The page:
Fred Sasakamoose 'Chief Thunderstick' National Hockey Championship adds women's division for first time

The tournament is the dream-made-reality of Fred Sasakamoose, the first treaty Indigenous player in the NHL, and welcomed a women's division for the first time this year.

The tournament is the dream-made-reality of Sasakamoose, the first treaty Indigenous player in the NHL.

The Mistawasis Sagestrong celebrate becoming the first ever Fred Sasakamoose 'Chief Thunderstick' National Women's Champions. (Robin Daniels)

A tournament that highlights the Indigenous talent playing hockey welcomed a women's division for the the first time in the competition's history. 

Ten hockey teams competed in the women's division while 40 teams competed in the men's division of this year's Fred Sasakamoose "Chief Thunderstick" National Hockey Championship in Saskatoon over the weekend. 

In the women's division, the Mistawasis Sagestrong took home the top prize, beating the Cross Lake Lady Islanders 4-3 to become the tournament's first-ever women's champions. 

Among the team's players was Brigette Lacquette of the Cote First Nation. 

She was the first First Nations woman to play hockey for Team Canada, winning silver as of the 2018 Olympic team. 

Lacquette played in the men's divison of the tournament in previous years, and said it was a privilege to get out there among other Indigneous women. 

"It is awesome to see the development of women's hockey that has happened in the last five, 10 years," Lacquette said. 

"You know, it's definitely getting faster and more skilled. It was awesome to be on the ice and to play hockey."

The tournament is the dream-made-reality of Fred Sasakamoose of Ahtahkakoop First Nation.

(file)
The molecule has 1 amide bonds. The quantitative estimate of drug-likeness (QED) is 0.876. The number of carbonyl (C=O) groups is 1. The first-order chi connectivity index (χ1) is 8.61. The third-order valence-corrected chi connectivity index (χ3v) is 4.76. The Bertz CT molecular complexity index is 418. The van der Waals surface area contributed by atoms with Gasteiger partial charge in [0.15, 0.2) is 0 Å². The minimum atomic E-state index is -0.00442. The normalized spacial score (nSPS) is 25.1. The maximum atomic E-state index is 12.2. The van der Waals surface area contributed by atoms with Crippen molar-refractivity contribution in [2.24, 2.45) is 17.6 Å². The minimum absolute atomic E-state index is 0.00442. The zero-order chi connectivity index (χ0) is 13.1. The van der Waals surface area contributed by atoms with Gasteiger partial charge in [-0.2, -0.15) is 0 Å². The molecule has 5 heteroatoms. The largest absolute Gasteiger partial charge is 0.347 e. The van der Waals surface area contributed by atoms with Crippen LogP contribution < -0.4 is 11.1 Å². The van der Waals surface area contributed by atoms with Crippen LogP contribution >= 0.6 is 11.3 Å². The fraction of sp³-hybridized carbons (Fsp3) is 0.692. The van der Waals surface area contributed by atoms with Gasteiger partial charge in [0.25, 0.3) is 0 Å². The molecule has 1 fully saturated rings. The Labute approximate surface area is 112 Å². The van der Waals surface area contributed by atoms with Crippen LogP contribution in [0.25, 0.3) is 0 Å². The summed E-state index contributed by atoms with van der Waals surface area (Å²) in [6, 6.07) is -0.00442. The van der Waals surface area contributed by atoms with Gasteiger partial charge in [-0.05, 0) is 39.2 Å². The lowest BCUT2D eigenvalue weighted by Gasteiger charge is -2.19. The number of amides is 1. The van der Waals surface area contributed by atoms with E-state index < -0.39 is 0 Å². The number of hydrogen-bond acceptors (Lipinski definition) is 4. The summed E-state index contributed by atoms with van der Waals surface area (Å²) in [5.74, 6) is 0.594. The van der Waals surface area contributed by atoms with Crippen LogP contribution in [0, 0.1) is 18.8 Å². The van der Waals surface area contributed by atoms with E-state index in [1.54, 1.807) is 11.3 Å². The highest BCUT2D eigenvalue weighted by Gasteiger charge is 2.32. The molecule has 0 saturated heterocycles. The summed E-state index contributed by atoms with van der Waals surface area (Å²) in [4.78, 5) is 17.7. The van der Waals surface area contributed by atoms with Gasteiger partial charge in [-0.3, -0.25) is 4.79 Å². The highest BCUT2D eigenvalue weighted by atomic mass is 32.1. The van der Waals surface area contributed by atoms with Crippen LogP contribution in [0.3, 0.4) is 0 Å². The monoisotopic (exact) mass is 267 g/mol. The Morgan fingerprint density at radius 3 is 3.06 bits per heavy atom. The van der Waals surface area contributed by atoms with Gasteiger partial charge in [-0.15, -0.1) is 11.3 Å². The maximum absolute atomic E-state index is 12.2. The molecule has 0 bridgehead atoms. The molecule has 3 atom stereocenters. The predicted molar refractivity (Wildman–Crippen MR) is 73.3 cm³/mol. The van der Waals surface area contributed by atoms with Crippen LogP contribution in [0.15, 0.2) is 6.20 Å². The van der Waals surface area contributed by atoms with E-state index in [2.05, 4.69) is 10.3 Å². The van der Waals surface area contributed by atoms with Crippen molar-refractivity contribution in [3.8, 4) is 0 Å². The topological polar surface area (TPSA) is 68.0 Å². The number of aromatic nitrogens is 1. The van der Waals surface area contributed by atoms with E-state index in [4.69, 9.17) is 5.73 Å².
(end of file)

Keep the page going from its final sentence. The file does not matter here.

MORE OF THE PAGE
His goal was to someday have an Indigenous team compete at the Olympics. 

When Sasakamoose suited up for the Chicago Blackhawks in the 1950s, he was the first treaty Indigenous player in the NHL.

He served as an inspiration for Indigenous children and was inducted  into the Saskatchewan Sports Hall of Fame in 2007, and became a member of the Order of Canada in 2018.

Last week a new statue of Sasakamoose was unveiled in front of SaskTel Centre in Saskatoon. 

The Canoe Lake Young Guns were the runner-ups in the men's division of the 2022 Fred Sasakamoose 'Chief Thunderstick' National Hockey Championship. (Leslie Kennedy)

Marty Ross, the coach of the Canoe Lake Young Guns, said it's a good thing to have a tournament that features Indigenous players. 

"It's very important for our community. It's one thing we kind of work at all year," Ross said.

"We enter in other tournaments to just try to groom ourselves and to get ready for the big one. This is the one that matters to us."

The team won the last edition of the men's tournament and placed as the runner-ups this year.

The Canoe Lake Young Guns team captains Craig McCallum, Dennis Iron Jr., and John Iron accepting the second place cash prize after the 2022 Fred Sasakamoose 'Chief Thunderstick' National Hockey Championship. (Provided by Leslie Kennedy)


Alexander Quon is a reporter with CBC Saskatchewan based in Regina. After working in Atlantic Canada for four years he's happy to be back in his home province. He has previously worked with the CBC News investigative unit in Nova Scotia and Global News in Halifax. Alexander specializes in data-reporting, COVID-19 and municipal political coverage. He can be reached at:

With files from Theresa Kliem